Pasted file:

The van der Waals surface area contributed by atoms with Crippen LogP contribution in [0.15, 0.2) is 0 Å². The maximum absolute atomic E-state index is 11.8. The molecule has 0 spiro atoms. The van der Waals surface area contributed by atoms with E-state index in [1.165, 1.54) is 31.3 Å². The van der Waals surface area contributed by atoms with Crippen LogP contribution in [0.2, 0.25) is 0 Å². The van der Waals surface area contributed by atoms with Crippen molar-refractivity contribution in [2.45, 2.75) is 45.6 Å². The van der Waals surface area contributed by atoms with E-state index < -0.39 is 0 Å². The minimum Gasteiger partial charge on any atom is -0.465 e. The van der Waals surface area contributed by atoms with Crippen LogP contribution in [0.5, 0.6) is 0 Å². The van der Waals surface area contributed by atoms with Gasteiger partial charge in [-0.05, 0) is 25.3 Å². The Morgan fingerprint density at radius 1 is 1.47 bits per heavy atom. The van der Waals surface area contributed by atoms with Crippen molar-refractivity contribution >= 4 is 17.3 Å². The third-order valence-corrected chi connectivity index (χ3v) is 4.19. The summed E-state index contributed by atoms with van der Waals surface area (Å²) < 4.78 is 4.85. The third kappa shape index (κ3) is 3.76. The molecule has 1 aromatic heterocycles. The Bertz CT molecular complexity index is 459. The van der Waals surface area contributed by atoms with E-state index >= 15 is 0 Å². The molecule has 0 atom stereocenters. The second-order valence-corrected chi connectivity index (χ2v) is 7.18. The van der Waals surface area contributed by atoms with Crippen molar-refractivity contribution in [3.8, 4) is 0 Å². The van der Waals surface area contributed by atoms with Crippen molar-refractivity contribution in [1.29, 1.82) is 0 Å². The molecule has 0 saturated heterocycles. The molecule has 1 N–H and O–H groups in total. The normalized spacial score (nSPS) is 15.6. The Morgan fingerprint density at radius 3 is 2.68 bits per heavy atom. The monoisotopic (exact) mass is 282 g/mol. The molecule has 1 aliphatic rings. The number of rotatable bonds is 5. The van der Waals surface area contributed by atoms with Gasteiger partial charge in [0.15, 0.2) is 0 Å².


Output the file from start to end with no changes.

The van der Waals surface area contributed by atoms with Crippen LogP contribution in [0.15, 0.2) is 0 Å². The maximum absolute atomic E-state index is 11.8. The molecule has 0 spiro atoms. The van der Waals surface area contributed by atoms with E-state index in [1.165, 1.54) is 31.3 Å². The van der Waals surface area contributed by atoms with Crippen LogP contribution in [0.2, 0.25) is 0 Å². The van der Waals surface area contributed by atoms with Crippen molar-refractivity contribution in [2.45, 2.75) is 45.6 Å². The van der Waals surface area contributed by atoms with E-state index < -0.39 is 0 Å². The minimum Gasteiger partial charge on any atom is -0.465 e. The van der Waals surface area contributed by atoms with Crippen LogP contribution in [0.5, 0.6) is 0 Å². The van der Waals surface area contributed by atoms with Gasteiger partial charge in [-0.05, 0) is 25.3 Å². The Morgan fingerprint density at radius 1 is 1.47 bits per heavy atom. The van der Waals surface area contributed by atoms with Crippen molar-refractivity contribution >= 4 is 17.3 Å². The third-order valence-corrected chi connectivity index (χ3v) is 4.19. The summed E-state index contributed by atoms with van der Waals surface area (Å²) < 4.78 is 4.85. The third kappa shape index (κ3) is 3.76. The molecule has 1 aromatic heterocycles. The Bertz CT molecular complexity index is 459. The van der Waals surface area contributed by atoms with E-state index >= 15 is 0 Å². The molecule has 0 atom stereocenters. The second-order valence-corrected chi connectivity index (χ2v) is 7.18. The van der Waals surface area contributed by atoms with Crippen molar-refractivity contribution in [3.8, 4) is 0 Å². The van der Waals surface area contributed by atoms with Crippen molar-refractivity contribution in [1.29, 1.82) is 0 Å². The molecule has 0 saturated heterocycles. The molecule has 1 N–H and O–H groups in total. The normalized spacial score (nSPS) is 15.6. The Morgan fingerprint density at radius 3 is 2.68 bits per heavy atom. The monoisotopic (exact) mass is 282 g/mol. The molecule has 1 aliphatic rings. The number of rotatable bonds is 5. The van der Waals surface area contributed by atoms with Gasteiger partial charge in [0.15, 0.2) is 0 Å².